Orlando Cepeda, one of baseball’s most productive hitters during a 17-year career subsequently marred by a 1975 arrest for smuggling marijuana in his native Puerto Rico, was elected to the Hall of Fame on Tuesday during a meeting of the Veterans Committee here.
The committee also elected Smokey Joe Williams, a star pitcher in the Negro leagues, turn-of-the-century manager Frank Selee and longtime American League umpire Nestor Chylak.
Cepeda will join Nolan Ryan, George Brett and Robin Yount, all elected by vote of the Baseball Writers Assn. of America, at the induction ceremony in Cooperstown, N.Y., on July 25.
“I’ve had a lot of good things and bad things happen in my life, but this is the moment that erases everything,” Cepeda said in a conference call with reporters. “It’s a great day for baseball, the Cepeda family and Puerto Rico.”
The San Francisco Giants, with whom Cepeda spent a little more than eight seasons and now works in community relations, announced that Cepeda’s No. 30 will become the ninth number to be retired by the club, joining former teammates Willie Mays, Willie McCovey and Juan Marichal, among others.
“As a rookie on the Veterans Committee, I’m glad he got in on my first year,” Marichal said of Cepeda. “He was the type player who had no fear, the type player you wanted behind you.”
The 12-member committee also considered former Pittsburgh second baseman Bill Mazeroski, Boston center fielder Dom DiMaggio and manager Dick Williams, but they failed to get the required 75% or nine votes.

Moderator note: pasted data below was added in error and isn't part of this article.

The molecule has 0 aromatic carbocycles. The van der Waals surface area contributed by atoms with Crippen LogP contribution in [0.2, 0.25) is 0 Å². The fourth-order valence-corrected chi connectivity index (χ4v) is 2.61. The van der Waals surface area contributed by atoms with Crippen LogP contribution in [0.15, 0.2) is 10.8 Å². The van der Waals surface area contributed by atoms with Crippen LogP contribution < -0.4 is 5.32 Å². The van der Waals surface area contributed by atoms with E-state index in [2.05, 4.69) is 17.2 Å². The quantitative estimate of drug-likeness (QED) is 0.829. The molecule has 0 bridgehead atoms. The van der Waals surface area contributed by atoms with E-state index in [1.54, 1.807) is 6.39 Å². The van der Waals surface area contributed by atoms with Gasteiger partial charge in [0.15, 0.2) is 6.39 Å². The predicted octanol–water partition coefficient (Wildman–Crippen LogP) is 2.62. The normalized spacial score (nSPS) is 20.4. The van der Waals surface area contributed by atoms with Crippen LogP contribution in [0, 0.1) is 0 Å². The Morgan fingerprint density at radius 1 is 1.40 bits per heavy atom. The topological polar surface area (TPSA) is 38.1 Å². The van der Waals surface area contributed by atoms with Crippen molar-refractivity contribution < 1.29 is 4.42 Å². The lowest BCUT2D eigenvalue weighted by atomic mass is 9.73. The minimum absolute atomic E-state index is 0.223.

Cepeda, a first baseman who was known as the Baby Bull, hit better than .300 in nine seasons, had 379 homers and drove in 1,365 runs. He is the only player to have been a unanimous selection as both rookie of the year in the National League (with San Francisco in 1958) and most valuable player (with St. Louis in 1967.) Cepeda estimated that he would have had another 200 homers and 300 RBIs if he hadn’t had knee problems throughout his career, but “I’m very pleased with my career and feel very fortunate to have played as many years as I did.”
Cepeda’s last of 15 years on the writers’ ballot was 1994. He received 335 votes, only seven shy of the required 75% of voting members. His failure to be elected by the writers has been generally attributed to his 1975 arrest, for which he spent 10 months in prison.
“I’m a human being and I made a mistake,” he said Wednesday. “I learned big time. I was determined to become a better person and to convince people I deserved to be in [the Hall of Fame].”
And in some ways, Cepeda said, the arrest was the best thing that happened to him, since it prompted him to reorganize his priorities and led him to a belief in Buddhism.
In addition, during nine years as a member of the Giants’ community relations staff, he has frequently visited inner-city schools to warn about drug abuse.
Cepeda cited human fallibility and said he was happy to see Lawrence Taylor, who has battled substance abuse among other problems, elected to the NFL’s Hall of Fame and is hopeful that Pete Rose, who is on baseball’s suspended list for gambling violations, will reach Cooperstown.
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At a Glance
The Veterans Committee elected four players to the Baseball Hall of Fame on Tuesday.
* First baseman played from 1958-1974. Was the NL’s rookie of the year in 1958 with San Francisco and the league’s first unanimous MVP in 1967 with St. Louis. Batted .297 with 379 home runs and 1,365 runs batted in.
* Was an American League umpire from 1954-78 and worked five World Series and six All-Star games. Eighth umpire elected to Hall of Fame. Died in 1982.
* Managed from 1890 to 1905 in the National League with Boston and Chicago. Had a winning percentage of .598. Died in 1909.
“SMOKEY” JOE WILLIAMS
* Pitched from 1910-32 in the Negro leagues with several teams, including Homestead Grays and New York Lincoln Giants. Credited with a winning percentage of .624. Died in 1946.
Nolan Ryan, George Brett and Robin Yount, who were elected in January by the Baseball Writers Assn. of America, will also be inducted July 25 in Cooperstown, N.Y.